Right now, there are around 722,000 people on Newstart – half of all recipients are over the age of 45.

Research fellow at UNSW’s Social Policy Research Centre, Dr Yuvisthi Naidoo, says that thanks to the low rate of Newstart and the way the claiming system is set up, it’s very hard to ‘sponge’ or live well at the expense of the taxpayer.

“The very mere fact that there are conditions that you have to fulfill to get the payment makes Newstart a non-dole bludging scheme,” Dr Naidoo tells SBS.

The Australian Council of Social Service Raise The Rate campaign says Newstart hasn’t increased in real terms for 25 years. It requests that the single rate of Newstart and other allowances increase by at least $75 a week, indexing the payment to wages.

“There’s a myth out there that people on Newstart who are asking for an increase are asking for more money to pay for middle class luxuries but they aren’t asking for that. They are asking for money to survive, to pay their rent, to pay for breakfast and to send their kids to school so they can properly participate.”

“There’s a myth out there that people on Newstart who are asking for an increase are asking for more money to pay for middle class luxuries but they aren’t asking for that."

Dr Naidoo says whether or not the rate ends up being increased, one thing has to change and that’s the dole bludging stigma associated with unemployment in Australia.

“We have a social and moral obligation to not blame people for the fact they are unemployed. We have to understand that most people who don’t have a job aren’t dole bludgers – they are just trying to survive.”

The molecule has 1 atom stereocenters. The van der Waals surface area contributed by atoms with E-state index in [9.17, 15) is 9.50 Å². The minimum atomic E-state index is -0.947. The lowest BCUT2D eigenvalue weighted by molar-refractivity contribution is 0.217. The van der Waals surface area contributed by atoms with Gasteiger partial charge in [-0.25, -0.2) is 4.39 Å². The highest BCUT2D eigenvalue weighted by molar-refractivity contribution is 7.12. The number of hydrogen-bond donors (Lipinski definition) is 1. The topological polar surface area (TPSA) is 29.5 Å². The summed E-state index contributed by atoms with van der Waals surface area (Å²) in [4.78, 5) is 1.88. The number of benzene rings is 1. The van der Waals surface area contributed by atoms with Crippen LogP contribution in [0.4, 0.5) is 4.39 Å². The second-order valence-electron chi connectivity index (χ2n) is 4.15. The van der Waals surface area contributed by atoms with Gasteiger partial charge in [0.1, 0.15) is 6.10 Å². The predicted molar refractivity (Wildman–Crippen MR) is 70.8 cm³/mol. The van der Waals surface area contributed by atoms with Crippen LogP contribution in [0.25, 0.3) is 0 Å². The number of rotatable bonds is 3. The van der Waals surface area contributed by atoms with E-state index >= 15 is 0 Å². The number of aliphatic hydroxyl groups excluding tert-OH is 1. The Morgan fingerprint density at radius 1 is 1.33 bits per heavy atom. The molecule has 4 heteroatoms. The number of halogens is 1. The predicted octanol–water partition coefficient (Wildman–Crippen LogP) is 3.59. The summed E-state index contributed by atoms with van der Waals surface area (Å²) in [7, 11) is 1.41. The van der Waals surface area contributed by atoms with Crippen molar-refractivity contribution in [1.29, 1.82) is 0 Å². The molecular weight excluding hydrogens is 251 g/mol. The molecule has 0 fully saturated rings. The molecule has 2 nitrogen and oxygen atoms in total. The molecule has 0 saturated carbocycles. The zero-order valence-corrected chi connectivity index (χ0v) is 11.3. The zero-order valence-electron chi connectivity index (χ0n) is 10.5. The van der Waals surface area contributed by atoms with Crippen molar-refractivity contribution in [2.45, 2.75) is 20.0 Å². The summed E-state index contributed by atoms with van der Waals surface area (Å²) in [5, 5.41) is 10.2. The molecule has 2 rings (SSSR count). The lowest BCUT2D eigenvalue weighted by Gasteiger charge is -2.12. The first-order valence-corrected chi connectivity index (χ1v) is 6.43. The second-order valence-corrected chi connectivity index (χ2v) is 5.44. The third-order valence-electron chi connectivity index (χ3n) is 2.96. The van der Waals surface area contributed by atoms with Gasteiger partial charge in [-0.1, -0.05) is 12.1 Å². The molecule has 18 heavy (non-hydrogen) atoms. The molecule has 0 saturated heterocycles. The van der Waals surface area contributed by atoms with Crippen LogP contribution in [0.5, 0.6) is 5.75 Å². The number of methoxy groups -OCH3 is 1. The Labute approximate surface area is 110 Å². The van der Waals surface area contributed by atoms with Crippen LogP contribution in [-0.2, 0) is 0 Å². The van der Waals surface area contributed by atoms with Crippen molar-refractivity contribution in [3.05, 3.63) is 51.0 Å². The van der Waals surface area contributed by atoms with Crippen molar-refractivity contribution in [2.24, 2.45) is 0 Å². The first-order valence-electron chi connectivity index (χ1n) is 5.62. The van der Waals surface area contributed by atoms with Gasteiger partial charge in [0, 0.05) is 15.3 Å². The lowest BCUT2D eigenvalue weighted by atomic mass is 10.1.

*surname omitted for privacy reasons

Season 3 of Struggle Street airs on Wednesdays at 8.30pm on SBS. The four-part documentary series continues weekly on Wednesdays. Episodes will stream at SBS On Demand after broadcast.

Catch up on episode one:

These videos were produced in partnership with SBS and the University of Sydney’s Matilda Centre for Research in Mental Health and Substance Use, Social Policy Research Centre, and Charles Sturt University.

Related content
Struggle Street: How you can help
Country living is known for its sense of community, but life in regional Australia comes with its own set of challenges. Here’s how you can help those who need it.
The truth about teen mums: ‘it’s not the easy option’
Are teenage girls really having kids just to claim the dole? SBS looks at the circumstances behind Australia’s controversial teen pregnancies.
The truth about masculinity: ‘Why don’t you just man up’?
“You were never supposed to talk about your feelings.”
The truth about cheap milk: ‘Why should I pay more for my milk?’
Milk may be cheap but its low price certainly comes at a cost for many dairy farmers. Here’s the truth on how cheap milk affects the livelihoods of its producers.
The truth about childhood trauma: ‘Healing takes years of work’
“Dealing with childhood trauma is not a matter of willpower.”
The truth about life on the land: ‘Why do farmers need handouts?’
Australians should be empathetic to the drought-induced plight of some farmers for one simple reason – food production is unlike any other industry.
Life on Newstart in your 60s: "No one wants to give someone my age a job"
What happens when you're not quite old enough for the pension but too old in the eyes of most employers?